Shailendra was the first leading lyricist to use simple words in songs, in a departure from the then-common practice of liberally using Urdu and difficult dialects of Hindi. He mostly wrote in a conversational style in plain Hindustani, ensuring that his songs struck a chord with everyone –
from chairman to watchman. He was able to do that because, unlike his contemporaries – Majrooh Sultanpuri, Shakeel Badayuni, Kaifi Azmi and Sahir Ludhianvi – who were shaayars who had drifted into Hindi cinema, Shailendra seemed made-to-order for films. But more than that, I think he used simple language because he was a simple, straightforward man.
In doing so, he showed other lyricists the way. Shankar Iyer, co-founder of REWIND’s Retro Radio Revival, a group that is bringing back radio-style enjoyment of old Hindi film songs, says, “Shailendra inspired wonderful lyricists such as Yogesh and Anand Bakshi to write songs that instantly connect with film-goers and music lovers.” He adds that Shailendra’s ability to turn out high-quality lyrics quickly, and to tune, was another big asset for directors and music composers.
Shailendra’s songs are simple, but hardly simplistic. In fact, they often clothe deep thoughts and rich imagery.
Listen to the Mohammed Rafi sing Khoya Khoya Chand in Kala Bazar (1960), and you instantly picture a man under a moonlit sky, pining for his lover. (Incidentally, the lyrics of this song came to Shailendra when he was gazing at the night sky on a beach in Bombay. He quickly wrote them down on a cigarette pack that belonged to young RD Burman, who had been instructed by his father, SD Burman, to “keep watch” on Shailendra and ensure that he went home only after giving the junior Burman the lyrics.)
When you hear Kaanton Se Kheenchke Yeh Aanchal (Guide, 1965), you feel Rosie’s sense of liberation and joy at rediscovering the desire to live. Every word of Poocho Na Kaise Maine Rain Bitaayi (Meri Surat Teri Aankhen, 1963) drips with pathos. And in Sajan Re Jhoot Mat Bolo (Teesri Kasam, 1966), the poet exhorts you to stick to the path of truth.
Why, even in Chakke Pe Chakka (Brahmachari, 1968) – a zany song for children, peppered with phrases like “chunnu chabeeley” and “munnu hateeley” – he slips in a life lesson in the last antara.
Shailendra had an uncanny understanding of the cinematic medium. His words wrap themselves tightly around the situation, and move the story forward. In fact, I think of his songs as musical screenplays.
His early encounter with poverty, the loss of his mother and sister, and the caste-based discrimination his family had faced (they were Dalits who belonged to the Dhursia caste) gave him a nuanced understanding of life and made him the sensitive man he was. Shailendra identified deeply with every facet, emotion and situation of life. This gave his poetry matchless emotive power and range.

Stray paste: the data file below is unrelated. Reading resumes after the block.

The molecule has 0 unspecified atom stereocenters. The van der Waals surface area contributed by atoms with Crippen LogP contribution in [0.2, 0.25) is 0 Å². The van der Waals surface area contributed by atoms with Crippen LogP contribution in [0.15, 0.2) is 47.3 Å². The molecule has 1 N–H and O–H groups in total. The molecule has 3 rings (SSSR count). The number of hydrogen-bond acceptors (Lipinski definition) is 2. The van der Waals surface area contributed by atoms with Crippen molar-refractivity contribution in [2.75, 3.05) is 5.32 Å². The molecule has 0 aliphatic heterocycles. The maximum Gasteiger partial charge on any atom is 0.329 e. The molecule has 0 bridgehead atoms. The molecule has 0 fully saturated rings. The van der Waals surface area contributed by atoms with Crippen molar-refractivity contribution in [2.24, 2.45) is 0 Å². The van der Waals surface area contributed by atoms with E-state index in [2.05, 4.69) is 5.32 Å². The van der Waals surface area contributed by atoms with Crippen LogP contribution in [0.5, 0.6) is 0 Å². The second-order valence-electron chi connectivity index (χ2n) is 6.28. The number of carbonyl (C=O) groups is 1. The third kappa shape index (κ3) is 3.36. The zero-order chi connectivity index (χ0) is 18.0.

Moved by Phanishwarnath Renu’s story Maare Gaye Gulfam, Shailendra had it adapted for the screen. Turning producer, he roped in Basu Bhattacharya to direct the film. Named Teesri Kasam, it had a stellar cast and crew. But soon, he realised that a creative and deeply sensitive person like him was not made for film production.
Teesri Kasam was four years in the making. Dinesh Shailendra, the lyricist’s youngest son, said, “Money being siphoned away, pilferage of material, distribution wrangles, Raj Kapoor not giving dates, escalating costs – the film was plagued by several problems. People took my father for a ride in whatever way they could.” He added that Mukesh was the only person who stood by the poet-producer during this terrible time. When the film was finally released in 1966, it sank, plunging Shailendra into sorrow.
But what broke his back and his spirit was the realisation that, more than his investment in the film, his investment in people had come a cropper. He couldn’t stomach the betrayal by people close to him – including family, friends and peers in the industry.
Dinesh Shailendra narrates a telling incident that took place soon after Teesri Kasam’s release. One day, his brother, Manoj Shailendra, found the lyricist writing something in his diary. On asking him what he was writing, Shailendra said he was calculating how long it would take him to recover the loss. He told Manoj that, given the high fee he was charging for writing songs, he could recover the money in mere months! But deep at heart, he knew that he could never recover the faith and trust he had lost in people.
From there on, Shailendra’s life spiralled downwards. He took to drinking heavily. He turned down several assignments because he was not in a mood to write.
For instance, after writing a jewel of a song (Rulaake Gaya Sapna) for Jewel Thief (1967), he told Vijay Anand to get the other songs written by Majrooh Sultanpuri. On December 14, 1966, he passed away, leaving several promises to music-lovers unkept. When Teesri Kasam won the President’s Gold Medal for best film of that year, he wasn’t around to collect the award. Today, this film is considered a classic for its poetic treatment of the story.
Shailendra was just 43 when he passed away. His was a life rudely interrupted.
Though he worked in Hindi films for just 17 years, he wrote an eternity’s worth of songs. And as long as human life is coloured by joy, sorrow, love, friendship, failure, triumph, loss, humour, ambition, struggle and a hundred other shades, we will continue to hear, sing and celebrate Shailendra’s songs.